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Private equity and corporate governance: do LBOs have more effective boards?

Author: Cornelli, F., and Karakas, O.
Date: March 2008

This paper looks at how board size and composition change when a public company is taken private, in particular when it is taken private by a private equity group in an LBO. We construct a new data set which follows the board changes of all public to private transactions that took place in the UK between 1998 and 2003. While the main focus of the paper is on the LBOs, we use MBOs as control group. Looking at the changes allow us to study whether private equity companies are actively involved in the restructuring of the company. Moreover, since it is often argued that private equity companies are better able to manage and restructure a firm, by looking at how and when they change the board we can learn more about what should be the optimal features of the board. We find that when a company goes private: i) board size and the presence of outside directors are drastically reduced, ii) in LBOs, outside directors are replaced by private equity members whereas in MBOs, outside directors disappear and only management is left, iii) private equity board members are most active in complex and challenging transactions, iv) companies with more need for supervision or advice have larger presence of private equity sponsors in the board after the LBO, v) presence of LBO sponsors on the board may depend on the style or preferences of the private equity firm, vi) private equity investors remain actively engaged with their portfolio businesses in years after the transaction, and vii) post-private equity transaction and during restructuring process, CEO turnover is high for firms backed by private equity funds.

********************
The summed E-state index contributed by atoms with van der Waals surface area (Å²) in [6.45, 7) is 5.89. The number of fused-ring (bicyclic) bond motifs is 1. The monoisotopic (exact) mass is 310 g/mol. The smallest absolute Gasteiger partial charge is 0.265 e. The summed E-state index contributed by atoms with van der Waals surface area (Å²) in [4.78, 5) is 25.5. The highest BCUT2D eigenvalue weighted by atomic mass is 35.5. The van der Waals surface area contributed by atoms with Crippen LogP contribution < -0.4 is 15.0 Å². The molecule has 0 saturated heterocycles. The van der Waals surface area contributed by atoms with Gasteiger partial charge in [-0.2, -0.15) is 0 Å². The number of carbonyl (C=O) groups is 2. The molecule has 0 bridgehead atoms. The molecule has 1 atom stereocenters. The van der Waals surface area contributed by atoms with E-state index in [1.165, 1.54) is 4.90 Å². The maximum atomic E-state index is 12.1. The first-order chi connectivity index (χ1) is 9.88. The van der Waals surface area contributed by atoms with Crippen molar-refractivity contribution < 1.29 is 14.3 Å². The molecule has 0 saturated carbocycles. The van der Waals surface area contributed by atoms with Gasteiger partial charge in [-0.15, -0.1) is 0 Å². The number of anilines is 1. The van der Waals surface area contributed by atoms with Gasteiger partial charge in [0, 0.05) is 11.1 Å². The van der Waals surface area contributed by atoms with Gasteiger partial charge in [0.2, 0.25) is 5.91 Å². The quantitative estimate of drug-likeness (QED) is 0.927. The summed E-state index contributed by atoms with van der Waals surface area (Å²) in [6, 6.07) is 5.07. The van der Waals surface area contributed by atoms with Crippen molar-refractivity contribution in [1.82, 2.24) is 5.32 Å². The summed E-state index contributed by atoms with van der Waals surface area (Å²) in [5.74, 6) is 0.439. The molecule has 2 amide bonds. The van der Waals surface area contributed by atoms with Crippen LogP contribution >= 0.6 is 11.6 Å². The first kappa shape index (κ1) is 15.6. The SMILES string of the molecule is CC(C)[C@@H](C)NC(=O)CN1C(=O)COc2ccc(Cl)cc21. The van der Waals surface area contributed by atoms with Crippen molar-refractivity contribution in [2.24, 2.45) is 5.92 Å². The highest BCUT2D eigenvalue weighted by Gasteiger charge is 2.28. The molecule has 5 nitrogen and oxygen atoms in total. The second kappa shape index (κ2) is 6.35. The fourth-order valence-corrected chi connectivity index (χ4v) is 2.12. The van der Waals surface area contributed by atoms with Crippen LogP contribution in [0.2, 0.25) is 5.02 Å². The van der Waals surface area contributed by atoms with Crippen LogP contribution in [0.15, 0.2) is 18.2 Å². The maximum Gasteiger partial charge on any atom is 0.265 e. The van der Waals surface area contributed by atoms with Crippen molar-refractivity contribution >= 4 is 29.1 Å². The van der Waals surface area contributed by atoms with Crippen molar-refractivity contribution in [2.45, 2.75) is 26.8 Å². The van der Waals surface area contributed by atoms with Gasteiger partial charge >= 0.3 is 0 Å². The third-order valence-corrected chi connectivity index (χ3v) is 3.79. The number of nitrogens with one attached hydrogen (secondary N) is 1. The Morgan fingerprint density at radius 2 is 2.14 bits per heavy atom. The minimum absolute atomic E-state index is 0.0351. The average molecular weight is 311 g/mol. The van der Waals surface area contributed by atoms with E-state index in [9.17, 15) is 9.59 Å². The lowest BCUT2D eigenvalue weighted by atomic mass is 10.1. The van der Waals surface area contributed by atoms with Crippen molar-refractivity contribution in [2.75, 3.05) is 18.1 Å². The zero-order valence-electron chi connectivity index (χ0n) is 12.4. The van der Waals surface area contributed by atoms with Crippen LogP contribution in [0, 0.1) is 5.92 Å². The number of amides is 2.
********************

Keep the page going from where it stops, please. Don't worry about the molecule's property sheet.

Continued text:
Geography: UK

Type of study: Academic article

Relevant for: GP Mid-market, GP Large buyout

Source: American Finance Association